Whatever steps you take, the result will be to launch an Oxygen product based on the platform's Oxygen Y build, complete with Java 9 early access support and running on Java 9 early access JVM.  If you choose a project as well, the workspace will be populated with all your source code using an Oxygen target platform also with Java 9 support and will be compiled against a Java 9 JDK.  So you can launch and debug, without changing your project setup at all.

Probably your project will work just fine, but don't count on it!  For example, Oomph uses a class derived from java.util.Properties in order to save properties files.  The implementation of that class is changed slightly in Java 9, with the net effect that any properties file we save ends up being empty, no stack traces or other visible symptoms of the failure point.  The overall effect was that any attempt to install/update anything in the IDE (or to produce an installation with the installer application) resulted in an empty config.ini.  As you can imagine, a corrupted config.ini prevents the installation from running.  So it was a pretty catastrophic failure!  Thank goodness it's already fixed, even for the next Neon release.

During testing I also see this stack trace in my Error log:

java.lang.reflect.InaccessibleObjectException: Unable to make field private static volatile accessible: module java.base does not "opens" to unnamed module @26749efe
    at java.base/java.lang.reflect.AccessibleObject.checkCanSetAccessible(
    at java.base/java.lang.reflect.AccessibleObject.checkCanSetAccessible(
    at java.base/java.lang.reflect.Field.checkCanSetAccessible(
    at java.base/java.lang.reflect.Field.setAccessible(
    at org.eclipse.epp.internal.mpc.core.util.ProxyHelper.getDefaultAuthenticator(
    at org.eclipse.epp.internal.mpc.core.util.ProxyAuthenticator.uninstall(
    at org.eclipse.epp.internal.mpc.core.util.ProxyHelper.uninstallAuthenticator(
    at org.eclipse.epp.internal.mpc.core.util.ProxyHelper.releaseProxyService(
    at org.eclipse.epp.internal.mpc.core.MarketplaceClientCorePlugin.stop(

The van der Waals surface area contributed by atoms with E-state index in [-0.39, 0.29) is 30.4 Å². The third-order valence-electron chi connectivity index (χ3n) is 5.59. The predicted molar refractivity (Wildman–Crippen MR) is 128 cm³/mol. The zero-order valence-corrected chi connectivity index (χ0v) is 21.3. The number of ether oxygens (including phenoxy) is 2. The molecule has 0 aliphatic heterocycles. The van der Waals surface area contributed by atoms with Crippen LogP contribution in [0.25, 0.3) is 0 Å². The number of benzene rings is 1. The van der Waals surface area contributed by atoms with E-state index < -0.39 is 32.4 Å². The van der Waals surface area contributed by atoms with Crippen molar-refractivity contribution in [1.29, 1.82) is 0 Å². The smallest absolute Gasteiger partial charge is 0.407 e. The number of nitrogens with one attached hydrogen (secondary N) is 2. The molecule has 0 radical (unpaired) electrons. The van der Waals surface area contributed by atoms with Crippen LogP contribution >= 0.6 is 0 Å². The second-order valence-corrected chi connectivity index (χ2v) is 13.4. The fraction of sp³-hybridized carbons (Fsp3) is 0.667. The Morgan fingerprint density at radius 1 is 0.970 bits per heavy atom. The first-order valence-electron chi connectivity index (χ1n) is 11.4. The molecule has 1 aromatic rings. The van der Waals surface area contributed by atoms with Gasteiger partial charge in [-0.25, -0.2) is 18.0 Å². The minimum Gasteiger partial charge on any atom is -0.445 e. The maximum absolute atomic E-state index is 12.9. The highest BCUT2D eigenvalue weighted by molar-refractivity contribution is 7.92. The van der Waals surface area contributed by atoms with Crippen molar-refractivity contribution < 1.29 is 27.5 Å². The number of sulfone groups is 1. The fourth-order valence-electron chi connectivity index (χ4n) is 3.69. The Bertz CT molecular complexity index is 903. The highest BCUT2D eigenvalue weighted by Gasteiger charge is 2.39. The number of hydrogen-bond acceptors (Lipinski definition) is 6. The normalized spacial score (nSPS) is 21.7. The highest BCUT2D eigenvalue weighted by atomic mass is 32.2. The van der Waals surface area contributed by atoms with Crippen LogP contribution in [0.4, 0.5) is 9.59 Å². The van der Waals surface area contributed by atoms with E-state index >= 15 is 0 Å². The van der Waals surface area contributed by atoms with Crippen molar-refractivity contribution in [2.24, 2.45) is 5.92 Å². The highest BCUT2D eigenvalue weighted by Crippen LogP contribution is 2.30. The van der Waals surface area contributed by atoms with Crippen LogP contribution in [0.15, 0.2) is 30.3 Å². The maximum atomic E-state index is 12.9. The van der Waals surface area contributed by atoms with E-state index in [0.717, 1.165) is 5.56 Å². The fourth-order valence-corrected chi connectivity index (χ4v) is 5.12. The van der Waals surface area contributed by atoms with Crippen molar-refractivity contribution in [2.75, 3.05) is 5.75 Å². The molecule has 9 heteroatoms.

at org.eclipse.osgi.internal.framework.BundleContextImpl$
    at org.eclipse.osgi.internal.framework.BundleContextImpl$
    at java.base/ Method)
    at org.eclipse.osgi.internal.framework.BundleContextImpl.stop(
    at org.eclipse.osgi.internal.framework.EquinoxBundle.stopWorker0(
    at org.eclipse.osgi.internal.framework.EquinoxBundle$EquinoxModule.stopWorker(
    at org.eclipse.osgi.container.Module.doStop(
    at org.eclipse.osgi.container.Module.stop(
    at org.eclipse.osgi.container.ModuleContainer$ContainerStartLevel.decStartLevel(
    at org.eclipse.osgi.container.ModuleContainer$ContainerStartLevel.doContainerStartLevel(
    at org.eclipse.osgi.container.SystemModule.stopWorker(
    at org.eclipse.osgi.internal.framework.EquinoxBundle$SystemBundle$EquinoxSystemModule.stopWorker(
    at org.eclipse.osgi.container.Module.doStop(
    at org.eclipse.osgi.container.Module.stop(
    at org.eclipse.osgi.container.SystemModule.stop(
    at org.eclipse.osgi.internal.framework.EquinoxBundle$SystemBundle$EquinoxSystemModule$
    at java.base/

I'm not sure what to make of that, but it suggests that MPC might well not function when running on Java 9.

So in the end, I think there isn't so much to worry about, but nevertheless, I strongly encourage each team to test their project's readiness so we can all avoid hassles and embarrassment when Java 9 is finally released.  I've tried to help make that as easy as possible...

Ed[attachment "OxygenJava9EarlyAccessBetaConfiguration.setup" deleted by Daniel Megert/Zurich/IBM]